The Writing Life

Information, inspiration and insights into the writing life

As a wonderful member of Writers Victoria, you are invited to attend our Annual General Meeting on Wednesday 27 March, from 6–7PM.

The AGM will be held in the Workshop Space, on Level 4 of the Wheeler Centre, 176 Little Lonsdale Street. This is a great opportunity to meet Writers Victoria staff members and our Board members.

You can also vote on the night to fill vacancies on our Committee of Management.

Eleanor Hogan smiling

On Monday 4 March, in front of a large audience at Adelaide Writers’ Week, author and academic Eleanor Hogan was announced as winner of the 2019 Hazel Rowley Literary Fellowship for her proposed biography of Ernestine Hill and Daisy Bates.

Nada Kirkwood, outgoing Committee of Management (CoM) member, reflects on the experience on being on the CoM, and offers advice to those intending to nominate ahead of this year's AGM.

Italian-born Mark Brandi graduated with a criminal justice degree and worked in the justice system before changing careers and becoming a writer. His debut novel Wimmera won the British Crime Writers’ Association Debut Dagger and was named Best Debut in the 2018 Australian Indie Book Awards. It was also shortlisted for the Australian Book Industry Awards Literary Fiction Book of the Year and the Matt Richell Award for New Writer of the Year.

Writers Victoria is delighted to announce Melbourne-based writer Nancy Langham-Hooper as the recipient of the first Only Connect Digital Writer Residency for Carers for 2019.

Nancy has lived in the USA, UK and Australia and holds a PhD in art history. She is the primary carer for a child with a disability.

Hazel Rowley outdoors

Eight Australian writers have been shortlisted for the 2019 Hazel Rowley Literary Fellowship worth $15,000.  

The Fellowship, now in its eighth year, has attracted a field of high-quality proposals from biographers across Australia.

“I’m so encouraged by the range and quality of the proposals we received,” said Della Rowley, sister of biographer Hazel Rowley. “Hazel would have been impressed and excited to read about these fascinating subjects.”

Lee Kofman is a Russian-born, Israeli-Australian writer. She wrote the critically-acclaimed memoir ‘The Dangerous Bride’ (Melbourne University Press, 2014), co-edited the anthology of personal essays ‘Rebellious Daughters’ (Ventura Press, 2016), and her short works have been widely published in Australia, UK, Scotland, Israel, Canada and US, including in ‘Best Australian Essays 2012’; and her blog was a finalist for Best Australian Blogs 2014. Her latest release is the creative non-fiction book ‘Imperfect’ (Affirm Press), published...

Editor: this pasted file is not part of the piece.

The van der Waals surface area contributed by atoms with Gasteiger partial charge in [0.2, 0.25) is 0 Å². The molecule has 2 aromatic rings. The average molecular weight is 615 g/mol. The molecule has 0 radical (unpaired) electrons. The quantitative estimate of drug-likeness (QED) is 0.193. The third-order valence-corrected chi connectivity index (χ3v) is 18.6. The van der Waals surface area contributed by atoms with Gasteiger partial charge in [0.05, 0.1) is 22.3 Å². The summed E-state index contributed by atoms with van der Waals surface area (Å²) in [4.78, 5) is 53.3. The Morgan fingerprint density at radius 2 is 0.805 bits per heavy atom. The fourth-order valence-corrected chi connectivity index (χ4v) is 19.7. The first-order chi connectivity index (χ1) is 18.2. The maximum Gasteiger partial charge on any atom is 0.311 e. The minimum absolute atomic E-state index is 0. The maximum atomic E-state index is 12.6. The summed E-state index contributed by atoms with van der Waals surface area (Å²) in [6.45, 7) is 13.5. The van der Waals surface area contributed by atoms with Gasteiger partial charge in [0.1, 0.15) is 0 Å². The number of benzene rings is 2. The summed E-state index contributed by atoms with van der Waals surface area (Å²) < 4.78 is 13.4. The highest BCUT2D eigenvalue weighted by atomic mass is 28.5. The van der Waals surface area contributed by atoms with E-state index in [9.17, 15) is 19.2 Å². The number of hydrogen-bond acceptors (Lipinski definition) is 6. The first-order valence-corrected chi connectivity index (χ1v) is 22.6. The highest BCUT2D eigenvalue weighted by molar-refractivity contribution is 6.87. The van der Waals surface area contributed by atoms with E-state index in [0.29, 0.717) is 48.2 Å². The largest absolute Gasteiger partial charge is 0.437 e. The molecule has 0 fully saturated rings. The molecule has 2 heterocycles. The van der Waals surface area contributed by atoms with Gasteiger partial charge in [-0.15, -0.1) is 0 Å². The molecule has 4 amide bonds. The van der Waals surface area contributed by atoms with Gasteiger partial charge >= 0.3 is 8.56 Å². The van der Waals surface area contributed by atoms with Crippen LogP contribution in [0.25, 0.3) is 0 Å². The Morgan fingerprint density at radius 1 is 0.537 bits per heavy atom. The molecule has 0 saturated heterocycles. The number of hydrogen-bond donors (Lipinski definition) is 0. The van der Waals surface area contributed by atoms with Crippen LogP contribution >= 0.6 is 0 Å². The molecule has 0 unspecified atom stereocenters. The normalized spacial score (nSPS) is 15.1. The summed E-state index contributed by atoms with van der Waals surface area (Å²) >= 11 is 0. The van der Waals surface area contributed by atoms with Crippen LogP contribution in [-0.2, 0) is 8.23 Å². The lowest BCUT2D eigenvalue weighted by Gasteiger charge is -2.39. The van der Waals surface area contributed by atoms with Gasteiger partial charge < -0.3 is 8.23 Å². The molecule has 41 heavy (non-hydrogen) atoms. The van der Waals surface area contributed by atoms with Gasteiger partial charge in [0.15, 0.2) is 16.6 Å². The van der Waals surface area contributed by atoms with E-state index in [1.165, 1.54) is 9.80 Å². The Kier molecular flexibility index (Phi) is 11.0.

Photo of Arnold Zable

Advocacy is very often about telling stories that struggle to be heard. An experienced advocate and storyteller both, Arnold Zable spoke to Deanne Sheldon-Collins about some of the issues he was to cover in his February 2015 workshop, including the importance and complications of writing for social justice.

A portrait of Anna Snoekstra

ERG: Can you talk a little about how you came to be a crime writer? Have you always been a fan of the genre?

AS: I’ve always loved suspenseful films. For a long time, I was infatuated with Film Noir, and loved trying to pick apart the ways tension was built and released in a story. I have always been a big reader, but was never really interested in crime novels. I think this is because I always saw them as very male and very conventional: a dead woman, a detective, a bad guy. It didn’t interest me.

A portrait of Kathryn Heyman

2019 Summer School: Writing Your Way to the End: Plotting, Momentum and Re-Drafting

CJ: Your first memoir is coming out soon. Has the process of finding narrative structure or ‘plot' in your memoir been different to that of your novels?